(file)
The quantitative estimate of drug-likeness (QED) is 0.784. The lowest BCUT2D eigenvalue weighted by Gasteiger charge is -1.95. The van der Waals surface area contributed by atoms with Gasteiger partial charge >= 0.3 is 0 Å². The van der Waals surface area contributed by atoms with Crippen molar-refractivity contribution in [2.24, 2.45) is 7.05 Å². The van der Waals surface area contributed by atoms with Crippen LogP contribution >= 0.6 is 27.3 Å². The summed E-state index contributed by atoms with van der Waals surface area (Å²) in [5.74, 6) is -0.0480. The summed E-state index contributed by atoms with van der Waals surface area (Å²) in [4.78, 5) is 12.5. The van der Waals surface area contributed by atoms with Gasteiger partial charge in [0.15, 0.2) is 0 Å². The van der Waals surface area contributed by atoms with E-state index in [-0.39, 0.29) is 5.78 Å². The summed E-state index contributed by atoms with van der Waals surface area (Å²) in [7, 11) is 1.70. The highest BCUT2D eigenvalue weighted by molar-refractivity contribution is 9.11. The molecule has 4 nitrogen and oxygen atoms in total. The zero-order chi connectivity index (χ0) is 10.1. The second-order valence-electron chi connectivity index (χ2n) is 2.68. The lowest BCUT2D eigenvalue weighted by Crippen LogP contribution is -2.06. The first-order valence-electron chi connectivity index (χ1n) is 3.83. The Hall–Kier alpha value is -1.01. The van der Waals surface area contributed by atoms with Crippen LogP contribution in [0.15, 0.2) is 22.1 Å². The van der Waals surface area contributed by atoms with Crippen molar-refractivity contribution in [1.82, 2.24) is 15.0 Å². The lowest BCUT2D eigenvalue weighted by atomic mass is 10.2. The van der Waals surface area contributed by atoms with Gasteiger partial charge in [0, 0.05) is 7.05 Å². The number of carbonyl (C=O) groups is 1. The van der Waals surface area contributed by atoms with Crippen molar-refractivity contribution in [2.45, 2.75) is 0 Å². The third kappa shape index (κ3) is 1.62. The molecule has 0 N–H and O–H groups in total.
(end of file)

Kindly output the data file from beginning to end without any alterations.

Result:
The quantitative estimate of drug-likeness (QED) is 0.784. The lowest BCUT2D eigenvalue weighted by Gasteiger charge is -1.95. The van der Waals surface area contributed by atoms with Gasteiger partial charge >= 0.3 is 0 Å². The van der Waals surface area contributed by atoms with Crippen molar-refractivity contribution in [2.24, 2.45) is 7.05 Å². The van der Waals surface area contributed by atoms with Crippen LogP contribution >= 0.6 is 27.3 Å². The summed E-state index contributed by atoms with van der Waals surface area (Å²) in [5.74, 6) is -0.0480. The summed E-state index contributed by atoms with van der Waals surface area (Å²) in [4.78, 5) is 12.5. The van der Waals surface area contributed by atoms with Gasteiger partial charge in [0.15, 0.2) is 0 Å². The van der Waals surface area contributed by atoms with E-state index in [-0.39, 0.29) is 5.78 Å². The summed E-state index contributed by atoms with van der Waals surface area (Å²) in [7, 11) is 1.70. The highest BCUT2D eigenvalue weighted by molar-refractivity contribution is 9.11. The molecule has 4 nitrogen and oxygen atoms in total. The zero-order chi connectivity index (χ0) is 10.1. The second-order valence-electron chi connectivity index (χ2n) is 2.68. The lowest BCUT2D eigenvalue weighted by Crippen LogP contribution is -2.06. The first-order valence-electron chi connectivity index (χ1n) is 3.83. The Hall–Kier alpha value is -1.01. The van der Waals surface area contributed by atoms with Crippen LogP contribution in [0.15, 0.2) is 22.1 Å². The van der Waals surface area contributed by atoms with Crippen molar-refractivity contribution in [1.82, 2.24) is 15.0 Å². The lowest BCUT2D eigenvalue weighted by atomic mass is 10.2. The van der Waals surface area contributed by atoms with Gasteiger partial charge in [0, 0.05) is 7.05 Å². The number of carbonyl (C=O) groups is 1. The van der Waals surface area contributed by atoms with Crippen molar-refractivity contribution in [2.45, 2.75) is 0 Å². The third kappa shape index (κ3) is 1.62. The molecule has 0 N–H and O–H groups in total.